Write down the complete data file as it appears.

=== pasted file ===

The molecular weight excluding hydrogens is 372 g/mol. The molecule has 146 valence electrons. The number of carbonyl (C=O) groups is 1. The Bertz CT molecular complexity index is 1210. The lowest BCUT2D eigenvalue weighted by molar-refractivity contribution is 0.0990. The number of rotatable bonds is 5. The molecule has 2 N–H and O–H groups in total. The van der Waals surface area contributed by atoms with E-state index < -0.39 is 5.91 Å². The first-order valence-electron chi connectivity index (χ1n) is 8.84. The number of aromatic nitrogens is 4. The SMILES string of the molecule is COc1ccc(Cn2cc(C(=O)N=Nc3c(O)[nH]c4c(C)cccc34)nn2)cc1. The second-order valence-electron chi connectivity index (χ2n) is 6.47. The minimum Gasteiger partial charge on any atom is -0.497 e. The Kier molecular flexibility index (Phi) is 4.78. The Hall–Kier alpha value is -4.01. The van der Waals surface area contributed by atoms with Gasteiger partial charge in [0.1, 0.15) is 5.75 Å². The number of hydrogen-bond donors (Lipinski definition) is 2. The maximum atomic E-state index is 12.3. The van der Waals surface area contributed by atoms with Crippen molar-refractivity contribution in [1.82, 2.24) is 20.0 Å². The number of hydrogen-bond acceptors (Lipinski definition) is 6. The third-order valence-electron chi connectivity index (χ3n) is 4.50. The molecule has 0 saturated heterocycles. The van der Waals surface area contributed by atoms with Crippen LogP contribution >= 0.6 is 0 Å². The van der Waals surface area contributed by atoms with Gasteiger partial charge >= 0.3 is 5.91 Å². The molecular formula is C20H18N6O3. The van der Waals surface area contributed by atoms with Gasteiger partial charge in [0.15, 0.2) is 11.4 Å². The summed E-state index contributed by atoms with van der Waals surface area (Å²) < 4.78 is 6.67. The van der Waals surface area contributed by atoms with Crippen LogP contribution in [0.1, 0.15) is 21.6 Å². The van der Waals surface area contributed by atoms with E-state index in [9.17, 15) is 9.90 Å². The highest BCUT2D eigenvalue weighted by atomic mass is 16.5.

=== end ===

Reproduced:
The molecular weight excluding hydrogens is 372 g/mol. The molecule has 146 valence electrons. The number of carbonyl (C=O) groups is 1. The Bertz CT molecular complexity index is 1210. The lowest BCUT2D eigenvalue weighted by molar-refractivity contribution is 0.0990. The number of rotatable bonds is 5. The molecule has 2 N–H and O–H groups in total. The van der Waals surface area contributed by atoms with E-state index < -0.39 is 5.91 Å². The first-order valence-electron chi connectivity index (χ1n) is 8.84. The number of aromatic nitrogens is 4. The SMILES string of the molecule is COc1ccc(Cn2cc(C(=O)N=Nc3c(O)[nH]c4c(C)cccc34)nn2)cc1. The second-order valence-electron chi connectivity index (χ2n) is 6.47. The minimum Gasteiger partial charge on any atom is -0.497 e. The Kier molecular flexibility index (Phi) is 4.78. The Hall–Kier alpha value is -4.01. The van der Waals surface area contributed by atoms with Gasteiger partial charge in [0.1, 0.15) is 5.75 Å². The number of hydrogen-bond donors (Lipinski definition) is 2. The maximum atomic E-state index is 12.3. The van der Waals surface area contributed by atoms with Crippen molar-refractivity contribution in [1.82, 2.24) is 20.0 Å². The number of hydrogen-bond acceptors (Lipinski definition) is 6. The third-order valence-electron chi connectivity index (χ3n) is 4.50. The molecule has 0 saturated heterocycles. The van der Waals surface area contributed by atoms with Crippen LogP contribution >= 0.6 is 0 Å². The van der Waals surface area contributed by atoms with Gasteiger partial charge >= 0.3 is 5.91 Å². The molecular formula is C20H18N6O3. The van der Waals surface area contributed by atoms with Gasteiger partial charge in [0.15, 0.2) is 11.4 Å². The summed E-state index contributed by atoms with van der Waals surface area (Å²) < 4.78 is 6.67. The van der Waals surface area contributed by atoms with Crippen LogP contribution in [0.1, 0.15) is 21.6 Å². The van der Waals surface area contributed by atoms with E-state index in [9.17, 15) is 9.90 Å². The highest BCUT2D eigenvalue weighted by atomic mass is 16.5.